He notes that he is pro-life, pro-school choice, pro-Second Amendment, and supports voter integrity laws.
Born in Arkansas, Jones joined the United States Navy and then moved to Pennsylvania in 2000. Based out of Hatboro, Jones says on his campaign website that issues to address, if he is elected, including the Constitution, economic prosperity in Pennsylvania, school choice in education, voter integrity, and the right to keep and bear arms.
After a career as a Counterintelligence Officer and Special Agent in the United States Air Force, Saccone was elected four times to the Pennsylvania House of Representatives and ran for Congress in 2018.
Saccone is a member of the VFW, AMVETS, American Legion, the National Rifle Association, and the Firearms Owners Against Crime.
As the executive director of Back to School PA, Schillinger says she is running because “the current Administration has abandoned all of us, and it is time we have a voice at the decision-making table to advocate for real people with real problems.”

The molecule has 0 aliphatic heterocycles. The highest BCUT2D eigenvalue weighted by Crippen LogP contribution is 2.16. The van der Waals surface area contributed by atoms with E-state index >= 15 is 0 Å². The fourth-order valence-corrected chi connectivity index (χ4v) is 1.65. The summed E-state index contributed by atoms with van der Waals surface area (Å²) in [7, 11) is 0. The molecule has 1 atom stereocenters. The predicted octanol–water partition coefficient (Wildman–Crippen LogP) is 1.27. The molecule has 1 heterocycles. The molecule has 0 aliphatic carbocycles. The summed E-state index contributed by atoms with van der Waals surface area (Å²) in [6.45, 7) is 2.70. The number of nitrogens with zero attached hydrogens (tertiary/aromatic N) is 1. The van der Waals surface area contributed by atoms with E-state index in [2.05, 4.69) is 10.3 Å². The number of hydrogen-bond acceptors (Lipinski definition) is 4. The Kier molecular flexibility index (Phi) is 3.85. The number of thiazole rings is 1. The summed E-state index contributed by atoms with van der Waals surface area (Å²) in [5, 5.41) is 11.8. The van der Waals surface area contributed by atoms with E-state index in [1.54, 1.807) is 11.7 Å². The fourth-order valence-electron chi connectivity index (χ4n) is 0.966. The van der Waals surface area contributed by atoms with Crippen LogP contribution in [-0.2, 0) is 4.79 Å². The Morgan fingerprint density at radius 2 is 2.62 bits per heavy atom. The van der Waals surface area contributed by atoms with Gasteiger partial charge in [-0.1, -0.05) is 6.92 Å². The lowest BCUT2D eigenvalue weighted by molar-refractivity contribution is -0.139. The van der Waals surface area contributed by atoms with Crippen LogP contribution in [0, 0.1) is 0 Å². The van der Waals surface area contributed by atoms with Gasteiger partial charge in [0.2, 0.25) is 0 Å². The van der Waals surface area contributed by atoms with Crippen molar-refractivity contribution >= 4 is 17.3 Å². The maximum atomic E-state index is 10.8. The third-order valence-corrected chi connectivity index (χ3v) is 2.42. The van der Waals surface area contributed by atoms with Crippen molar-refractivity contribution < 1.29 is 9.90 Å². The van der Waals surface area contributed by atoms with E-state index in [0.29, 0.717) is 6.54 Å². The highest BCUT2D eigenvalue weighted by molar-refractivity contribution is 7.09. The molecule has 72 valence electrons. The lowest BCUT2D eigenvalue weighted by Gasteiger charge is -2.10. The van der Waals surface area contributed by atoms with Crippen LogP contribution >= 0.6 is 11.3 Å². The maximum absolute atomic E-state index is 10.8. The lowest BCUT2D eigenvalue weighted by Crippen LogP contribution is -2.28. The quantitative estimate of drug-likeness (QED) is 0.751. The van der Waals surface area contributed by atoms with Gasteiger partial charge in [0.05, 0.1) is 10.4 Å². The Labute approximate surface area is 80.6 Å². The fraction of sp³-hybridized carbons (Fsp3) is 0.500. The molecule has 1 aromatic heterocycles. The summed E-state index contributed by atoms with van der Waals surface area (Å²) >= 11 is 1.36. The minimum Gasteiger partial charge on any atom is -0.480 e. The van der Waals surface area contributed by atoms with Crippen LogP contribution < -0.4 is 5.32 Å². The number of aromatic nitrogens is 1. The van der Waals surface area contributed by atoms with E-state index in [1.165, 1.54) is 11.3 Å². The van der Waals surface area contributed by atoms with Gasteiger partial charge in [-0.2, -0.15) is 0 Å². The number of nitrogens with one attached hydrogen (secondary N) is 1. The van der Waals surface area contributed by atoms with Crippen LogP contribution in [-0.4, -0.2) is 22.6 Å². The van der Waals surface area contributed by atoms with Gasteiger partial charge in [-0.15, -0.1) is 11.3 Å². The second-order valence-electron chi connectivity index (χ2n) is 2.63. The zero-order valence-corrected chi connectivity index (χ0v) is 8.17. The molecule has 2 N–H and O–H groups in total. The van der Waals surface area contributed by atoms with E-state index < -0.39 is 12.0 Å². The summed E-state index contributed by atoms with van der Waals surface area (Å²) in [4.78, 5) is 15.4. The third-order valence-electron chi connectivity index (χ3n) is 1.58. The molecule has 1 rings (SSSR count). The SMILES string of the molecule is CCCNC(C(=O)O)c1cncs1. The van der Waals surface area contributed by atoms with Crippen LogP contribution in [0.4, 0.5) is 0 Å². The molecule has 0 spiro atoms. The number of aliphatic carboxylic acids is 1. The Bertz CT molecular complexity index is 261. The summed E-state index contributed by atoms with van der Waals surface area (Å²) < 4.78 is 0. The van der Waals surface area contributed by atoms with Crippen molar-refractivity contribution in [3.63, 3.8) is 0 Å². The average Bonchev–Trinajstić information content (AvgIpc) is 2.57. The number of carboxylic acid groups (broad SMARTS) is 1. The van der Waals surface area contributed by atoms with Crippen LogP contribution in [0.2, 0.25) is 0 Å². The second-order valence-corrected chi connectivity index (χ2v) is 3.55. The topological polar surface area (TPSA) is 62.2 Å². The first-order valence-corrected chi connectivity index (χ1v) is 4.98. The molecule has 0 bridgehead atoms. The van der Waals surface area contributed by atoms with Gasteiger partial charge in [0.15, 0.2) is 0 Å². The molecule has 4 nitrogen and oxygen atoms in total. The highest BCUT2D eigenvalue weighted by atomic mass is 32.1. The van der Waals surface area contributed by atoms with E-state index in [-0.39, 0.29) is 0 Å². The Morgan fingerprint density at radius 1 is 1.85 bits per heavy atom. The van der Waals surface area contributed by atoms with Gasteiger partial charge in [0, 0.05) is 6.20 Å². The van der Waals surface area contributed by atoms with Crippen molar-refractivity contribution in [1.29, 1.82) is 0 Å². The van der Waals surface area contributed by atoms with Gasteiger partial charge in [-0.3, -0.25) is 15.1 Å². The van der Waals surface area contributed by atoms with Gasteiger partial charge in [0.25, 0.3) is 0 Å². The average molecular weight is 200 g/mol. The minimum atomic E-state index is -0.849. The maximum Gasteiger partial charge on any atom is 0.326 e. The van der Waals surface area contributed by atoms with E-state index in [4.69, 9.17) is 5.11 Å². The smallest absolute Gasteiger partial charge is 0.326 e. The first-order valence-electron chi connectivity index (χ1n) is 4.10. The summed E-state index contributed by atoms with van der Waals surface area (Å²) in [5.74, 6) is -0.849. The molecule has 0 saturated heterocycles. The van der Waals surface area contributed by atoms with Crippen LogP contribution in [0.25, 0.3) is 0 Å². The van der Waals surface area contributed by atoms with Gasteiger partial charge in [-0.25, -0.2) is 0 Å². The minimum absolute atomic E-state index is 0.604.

Schillinger was born and raised in Franklin County. She founded Keeping Kids in School PAC, a bipartisan grassroots effort in Southeastern Pennsylvania “with the simple goal of electing candidates to school boards who would keep our schools open, and include parents and taxpayers in their decision making.”
The five-term State Representative of Pennsylvania joined the race for the party’s nomination after making history in 2012 when he became the state’s first openly gay candidate to be elected to the Legislature.
He represents the 182 legislative district, which includes, as outlined on his campaign website, Rittenhouse, Fitler and Logan Squares, the Gayborhood, and parts of Washington Square West, Bella Vista, Hawthorne, and East Passyunk.
Sims notes on his campaign website that he is a staunch advocate for Lesbian, Gay, Bisexual, and Transgender civil rights and will continue to do so if elected.
The financial planner from Montgomery is in the race for the party’s nomination after running in 2018 for the same position. His professional experience includes working in financial services and as a consultant. He has also been appointed to state-level committees by three governors and has experience serving on statewide commissions.